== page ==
The goal of this project is to determine the role of the bacterial community in the transfer of antimicrobial resistance genes to Campylobacter spp. <P>The specific objectives are to: <OL> <LI> identify the members of the bacterial community from retail broiler meat contaminated with Campylobacter spp. <LI> isolate, identify and determine the level of antimicrobial resistance of Campylobacter spp and the bacterial community isolated from the same samples. </ol>The products from these efforts will generate fundamental knowledge on what are the main bacterial communities in Campylobacter-positive broiler meat and the similarities (or differences) between the antimicrobial profiling of Campylobacter spp. and the associated bacterial community. This project will also enhance the collaboration between food microbiologists and environmental microbiologists to understand antimicrobial resistance by food-borne pathogens. Graduate students will train in an interdisciplinary setting and will learn molecular techniques aimed at elucidating some of the mechanisms of antimicrobial resistance among bacteria. The results will be disseminated in scientific presentations and through referee-journal publications.
NON-TECHNICAL SUMMARY: The spread of antimicrobial resistance can be partially traced through the spread of resistance genes by the mobile elements carrying them and the bacterial hosts harboring these elements. Antimicrobial-producing microbes are the main donors of resistance genes to susceptible microorganisms. This theory is supported by the strong evidence that some of the most important resistance genes in Gram-positive and Gram-negative bacteria have remarkable similarities. It is well-known that most of the antimicrobial producing bacteria have a soil origin. This is also the case with most of the Campylobacter-associated bacteria in broiler meat. The variation in the diversity of the bacterial community associated with retail broiler products has been reduced over the years. However, this bacterial community, which usually appears as contaminants in plate media used for isolation of Campylobacter spp., is comprised of Acinetobacter baumannii, A. lwoffi, Pseudomonas spp. and Staphylococcus hominis. Some of these bacteria, especially, Acinetobacter are found in diverse environments and include multi-drug resistant strains that are important for human health. In vitro antimicrobial susceptibility testing (AST) of Campylobacter isolates from foods is important because it predicts the level of antimicrobial resistance of the isolate that may infect humans. AST is performed on infectious organisms that warrant antimicrobial chemotherapy if their susceptibility cannot be predicted in a reliable fashion. Because resistance patterns for Campylobacter have changed significantly over the years, there is a lack of predictability and the surveillance of antimicrobial susceptibility becomes imperative.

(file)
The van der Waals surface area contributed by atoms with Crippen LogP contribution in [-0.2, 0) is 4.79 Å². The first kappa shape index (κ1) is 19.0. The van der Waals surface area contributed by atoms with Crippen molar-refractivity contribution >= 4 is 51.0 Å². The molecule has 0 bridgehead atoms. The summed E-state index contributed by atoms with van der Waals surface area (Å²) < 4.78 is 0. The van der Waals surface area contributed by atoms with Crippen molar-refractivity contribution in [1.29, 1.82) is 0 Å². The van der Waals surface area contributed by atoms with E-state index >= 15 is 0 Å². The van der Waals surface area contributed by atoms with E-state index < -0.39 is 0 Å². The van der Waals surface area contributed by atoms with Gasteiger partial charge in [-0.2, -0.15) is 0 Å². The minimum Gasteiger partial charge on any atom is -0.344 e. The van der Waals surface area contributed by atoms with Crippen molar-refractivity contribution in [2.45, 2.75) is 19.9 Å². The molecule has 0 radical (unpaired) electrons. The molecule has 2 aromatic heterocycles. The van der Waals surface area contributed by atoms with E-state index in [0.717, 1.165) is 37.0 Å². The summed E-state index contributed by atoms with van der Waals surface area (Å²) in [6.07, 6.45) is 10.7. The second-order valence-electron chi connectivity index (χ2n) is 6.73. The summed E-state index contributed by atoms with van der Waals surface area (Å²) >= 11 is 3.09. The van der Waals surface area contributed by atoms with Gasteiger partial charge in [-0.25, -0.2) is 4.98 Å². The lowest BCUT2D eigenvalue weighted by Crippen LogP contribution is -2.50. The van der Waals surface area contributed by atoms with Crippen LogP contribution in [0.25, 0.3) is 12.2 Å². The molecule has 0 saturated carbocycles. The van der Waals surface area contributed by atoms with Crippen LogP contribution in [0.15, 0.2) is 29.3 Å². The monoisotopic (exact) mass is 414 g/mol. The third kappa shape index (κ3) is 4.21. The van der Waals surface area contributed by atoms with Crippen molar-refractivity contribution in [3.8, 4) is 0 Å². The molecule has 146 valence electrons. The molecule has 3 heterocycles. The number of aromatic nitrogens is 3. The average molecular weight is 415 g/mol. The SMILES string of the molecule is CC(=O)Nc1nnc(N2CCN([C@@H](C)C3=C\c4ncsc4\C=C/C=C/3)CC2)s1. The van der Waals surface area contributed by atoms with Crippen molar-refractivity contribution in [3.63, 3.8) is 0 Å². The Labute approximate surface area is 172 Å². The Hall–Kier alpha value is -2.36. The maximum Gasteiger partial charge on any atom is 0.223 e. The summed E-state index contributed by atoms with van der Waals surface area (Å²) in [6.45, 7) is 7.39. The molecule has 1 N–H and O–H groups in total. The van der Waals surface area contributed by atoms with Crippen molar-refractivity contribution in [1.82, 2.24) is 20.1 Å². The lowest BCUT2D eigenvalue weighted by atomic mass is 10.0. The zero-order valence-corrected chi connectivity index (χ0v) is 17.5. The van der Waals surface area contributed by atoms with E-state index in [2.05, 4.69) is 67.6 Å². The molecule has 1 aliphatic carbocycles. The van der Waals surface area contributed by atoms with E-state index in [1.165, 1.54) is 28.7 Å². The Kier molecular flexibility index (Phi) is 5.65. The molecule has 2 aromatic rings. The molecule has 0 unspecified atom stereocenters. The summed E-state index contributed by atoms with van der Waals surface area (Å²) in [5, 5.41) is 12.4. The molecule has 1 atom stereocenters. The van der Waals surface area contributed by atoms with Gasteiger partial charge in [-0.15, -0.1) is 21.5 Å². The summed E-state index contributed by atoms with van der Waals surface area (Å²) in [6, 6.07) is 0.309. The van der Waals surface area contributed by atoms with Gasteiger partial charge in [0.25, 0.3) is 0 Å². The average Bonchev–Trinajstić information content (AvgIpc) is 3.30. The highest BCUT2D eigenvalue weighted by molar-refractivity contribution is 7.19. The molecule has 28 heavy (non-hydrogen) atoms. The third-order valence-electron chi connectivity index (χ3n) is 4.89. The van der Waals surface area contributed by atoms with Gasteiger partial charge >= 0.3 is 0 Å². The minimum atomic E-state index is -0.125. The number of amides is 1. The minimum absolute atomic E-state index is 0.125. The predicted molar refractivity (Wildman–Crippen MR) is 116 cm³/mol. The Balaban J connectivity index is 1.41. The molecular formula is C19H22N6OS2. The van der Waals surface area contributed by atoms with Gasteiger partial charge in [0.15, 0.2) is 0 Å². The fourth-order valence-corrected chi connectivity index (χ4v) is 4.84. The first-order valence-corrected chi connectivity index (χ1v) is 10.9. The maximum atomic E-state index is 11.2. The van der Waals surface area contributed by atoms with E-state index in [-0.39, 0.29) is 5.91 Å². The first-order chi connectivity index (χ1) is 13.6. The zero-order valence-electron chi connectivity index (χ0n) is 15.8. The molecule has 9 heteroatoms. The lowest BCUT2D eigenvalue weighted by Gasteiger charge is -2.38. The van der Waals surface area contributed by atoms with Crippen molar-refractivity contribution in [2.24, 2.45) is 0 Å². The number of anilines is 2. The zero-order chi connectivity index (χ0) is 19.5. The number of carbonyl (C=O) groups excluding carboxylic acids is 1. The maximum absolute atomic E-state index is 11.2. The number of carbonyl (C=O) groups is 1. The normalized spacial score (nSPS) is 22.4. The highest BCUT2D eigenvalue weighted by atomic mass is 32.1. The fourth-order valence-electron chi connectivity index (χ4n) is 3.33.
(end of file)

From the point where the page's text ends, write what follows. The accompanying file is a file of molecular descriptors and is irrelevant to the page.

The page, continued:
<P>APPROACH: The identification of Campylobacter-associated bacteria from broiler retails samples will be done by rinsing the meat products with buffered peptone water, concentrating the bacterial cells and extracting DNA for denaturing gradient gel electrophoresis (DGGE) analysis. DGGE is commonly used in studies of microbial communities to provide information on the diversity of the bacteria present, with the ability to extract and sequence specific bands from the polyacrylamide gel. The samples will also be tested for the presence of Campylobacter (enrichment and plating). Campylobacter isolates will be speciated with multiplex polymerase chain reaction (PCR) assays. PCR-restriction fragment length polymorphism or pulsed-field gel electrophoresis (PFGE) will be used to obtain a fingerprinting profile for each of the Campylobacter and bacterial community strain. Strains will also be tested for their antimicrobial resistance profiles using E-test and broth microdilution methods according to the Clinical and Laboratory Standards Institute.